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“The challenge of sustainable upscaling of informal settlement upgrading in East Africa"


On 11th July 2012, the University of Nairobi, School of the Built Environment, in collaboration with partners organized a regional Conference to explore approaches and share lessons on sustainable up-scaling of informal settlements upgrading in East Africa. With only an estimated 23.5 per cent of the population living in urban areas, East Africa remains the least urbanized subregion in Africa. The urban population in East Africa is highly varied but overall experiencing one of the highest growth rates in the world. It varies from a low of less than 10% in Rwanda to 40 % in Kenya. What is notable is the generally high percent of the urban population living in informal settlements, around 65 per cent. Furthermore the rate of growth of urban slums in the region is among the highest in the world at around 5 percent; border: 1px solid rgb(169, 169, 169); padding-left: 18px; background-position: 0% 50%; background-repeat: no-repeat no-repeat;" title="">

The Conference was officially opened by Mr. Tirop Kosgey, PS, Ministry of Housing, Republic of Kenya, represented by Ms. Leah Muraguri, Director KENSUP, while Dr. James Nyoro, Director, Rockefeller Foundation Africa,Prof. Tom Anyamba, Dean, School of the Built Environment, and Prof. Peter Ngau, Director, Centre for Urban Research and Innovations, University of Nairobi made the opening statements. One of the highlights of the opening session was the launch of the Mathare Zonal Plan prepared by the residents of Mathare Informal Settlement in collaboration with University of Nairobi and University of California, Berkeley, the civil society, and City Council of Nairobi and other service providers.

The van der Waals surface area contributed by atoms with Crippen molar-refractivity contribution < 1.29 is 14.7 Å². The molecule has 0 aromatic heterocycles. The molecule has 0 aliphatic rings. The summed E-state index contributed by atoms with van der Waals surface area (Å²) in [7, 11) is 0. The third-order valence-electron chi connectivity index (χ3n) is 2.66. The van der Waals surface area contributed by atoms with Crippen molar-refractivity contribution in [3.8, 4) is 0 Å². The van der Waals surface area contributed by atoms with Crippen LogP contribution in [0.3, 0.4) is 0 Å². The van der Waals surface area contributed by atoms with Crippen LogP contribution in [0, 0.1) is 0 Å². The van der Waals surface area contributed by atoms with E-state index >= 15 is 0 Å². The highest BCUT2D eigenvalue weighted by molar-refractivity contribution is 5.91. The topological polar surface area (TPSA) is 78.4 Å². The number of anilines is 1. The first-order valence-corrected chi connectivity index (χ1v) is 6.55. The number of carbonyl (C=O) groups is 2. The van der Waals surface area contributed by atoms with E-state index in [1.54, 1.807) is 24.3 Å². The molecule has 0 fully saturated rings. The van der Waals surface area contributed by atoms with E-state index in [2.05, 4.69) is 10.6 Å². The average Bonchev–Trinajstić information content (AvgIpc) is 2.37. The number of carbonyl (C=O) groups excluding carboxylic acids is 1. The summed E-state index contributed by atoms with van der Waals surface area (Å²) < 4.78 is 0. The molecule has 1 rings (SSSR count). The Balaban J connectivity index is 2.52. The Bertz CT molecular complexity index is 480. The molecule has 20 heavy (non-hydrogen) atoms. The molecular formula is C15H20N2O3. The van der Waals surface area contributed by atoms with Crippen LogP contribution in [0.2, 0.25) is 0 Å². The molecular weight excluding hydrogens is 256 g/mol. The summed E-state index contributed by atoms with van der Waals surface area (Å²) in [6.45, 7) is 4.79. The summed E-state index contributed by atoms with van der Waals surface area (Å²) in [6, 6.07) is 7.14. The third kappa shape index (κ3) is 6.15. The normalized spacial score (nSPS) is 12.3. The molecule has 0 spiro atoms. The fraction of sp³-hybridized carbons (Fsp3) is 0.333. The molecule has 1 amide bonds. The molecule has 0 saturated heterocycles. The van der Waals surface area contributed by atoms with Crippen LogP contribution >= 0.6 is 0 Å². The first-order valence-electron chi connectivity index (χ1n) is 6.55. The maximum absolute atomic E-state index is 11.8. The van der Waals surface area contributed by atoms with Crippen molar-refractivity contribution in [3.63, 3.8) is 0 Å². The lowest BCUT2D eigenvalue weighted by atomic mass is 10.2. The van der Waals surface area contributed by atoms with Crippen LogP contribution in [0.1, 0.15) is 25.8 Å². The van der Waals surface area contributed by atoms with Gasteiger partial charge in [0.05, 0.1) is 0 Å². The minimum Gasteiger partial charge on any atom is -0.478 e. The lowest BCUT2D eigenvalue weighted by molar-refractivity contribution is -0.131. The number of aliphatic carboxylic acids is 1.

It was organized into three major sessions:

Session 1: Slum upgrading approaches: lessons and experiences;

Session 2: New opportunities presented by national constitutions and policies for implementation of informal settlement upgrading;

Session 3: Group discussions - towards sustainable informal settlement upgrading.

The following are the key resolutions emanating from the conference:

  • Acknowledging that East Africa’s future is unquestionably urban there is urgent need for Governments, Municipalities and stakeholders to urgently reverse the negative phenomenon and inhuman conditions presented by informal settlements in the region’s rapidly growing urban areas.
  • Adoption of innovative approaches in tackling the dynamic issues within the region’s emerging urban areas
  • Design education and practice to realize livable cities’
  • Concerted implementation of progressive policies for informal settlement upgrading.
  • Building synergy in partnership for informal settlement upgrading.
  • Visionary leadership and good governance in the management of emerging urban areas in East Africa.
  • Collaboration of all urban actors and need for multi–disciplinary teams
  • Broad Community led planning and development to address basic needs for infrastructure, housing, and livelihoods;

It was without doubt a successful event, being the first of its kind in East Africa. The general feeling as the conference came to an end was that the East African region which has the highest proportion of people living informal settlements with the worst living conditions urgently need remedy of this dubious identity. It was further noted that countries in East Africa though they have popular visions for national development have extreme inequalities which make those visions unsustainable. A close look at successful countries shows their Governments and Municipalities have taken responsibility for slum reduction squarely on their shoulders andsustainable development must be people centred.

UN HABITAT, 2006, State of the World’s Cities 2006/7;  UN HABITAT, 2010, The State of African Cities 2010.

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